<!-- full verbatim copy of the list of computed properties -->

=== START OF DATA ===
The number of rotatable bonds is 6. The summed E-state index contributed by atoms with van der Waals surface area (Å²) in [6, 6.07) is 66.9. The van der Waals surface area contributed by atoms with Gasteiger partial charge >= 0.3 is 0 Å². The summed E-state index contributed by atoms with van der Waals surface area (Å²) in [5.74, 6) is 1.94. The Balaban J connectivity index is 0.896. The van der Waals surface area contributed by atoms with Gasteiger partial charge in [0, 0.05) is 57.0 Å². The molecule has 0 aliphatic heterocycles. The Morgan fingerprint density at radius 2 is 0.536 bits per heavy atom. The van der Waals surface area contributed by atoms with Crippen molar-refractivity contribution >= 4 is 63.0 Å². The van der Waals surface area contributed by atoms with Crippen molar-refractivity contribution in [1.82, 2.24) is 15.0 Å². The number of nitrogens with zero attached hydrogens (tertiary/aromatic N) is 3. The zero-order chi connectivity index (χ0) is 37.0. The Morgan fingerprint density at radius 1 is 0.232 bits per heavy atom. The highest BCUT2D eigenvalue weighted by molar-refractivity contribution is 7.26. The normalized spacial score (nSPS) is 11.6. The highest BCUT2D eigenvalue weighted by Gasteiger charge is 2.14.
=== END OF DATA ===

The number of rotatable bonds is 6. The summed E-state index contributed by atoms with van der Waals surface area (Å²) in [6, 6.07) is 66.9. The van der Waals surface area contributed by atoms with Gasteiger partial charge >= 0.3 is 0 Å². The summed E-state index contributed by atoms with van der Waals surface area (Å²) in [5.74, 6) is 1.94. The Balaban J connectivity index is 0.896. The van der Waals surface area contributed by atoms with Gasteiger partial charge in [0, 0.05) is 57.0 Å². The molecule has 0 aliphatic heterocycles. The Morgan fingerprint density at radius 2 is 0.536 bits per heavy atom. The van der Waals surface area contributed by atoms with Crippen molar-refractivity contribution >= 4 is 63.0 Å². The van der Waals surface area contributed by atoms with Crippen molar-refractivity contribution in [1.82, 2.24) is 15.0 Å². The number of nitrogens with zero attached hydrogens (tertiary/aromatic N) is 3. The zero-order chi connectivity index (χ0) is 37.0. The Morgan fingerprint density at radius 1 is 0.232 bits per heavy atom. The highest BCUT2D eigenvalue weighted by molar-refractivity contribution is 7.26. The normalized spacial score (nSPS) is 11.6. The highest BCUT2D eigenvalue weighted by Gasteiger charge is 2.14.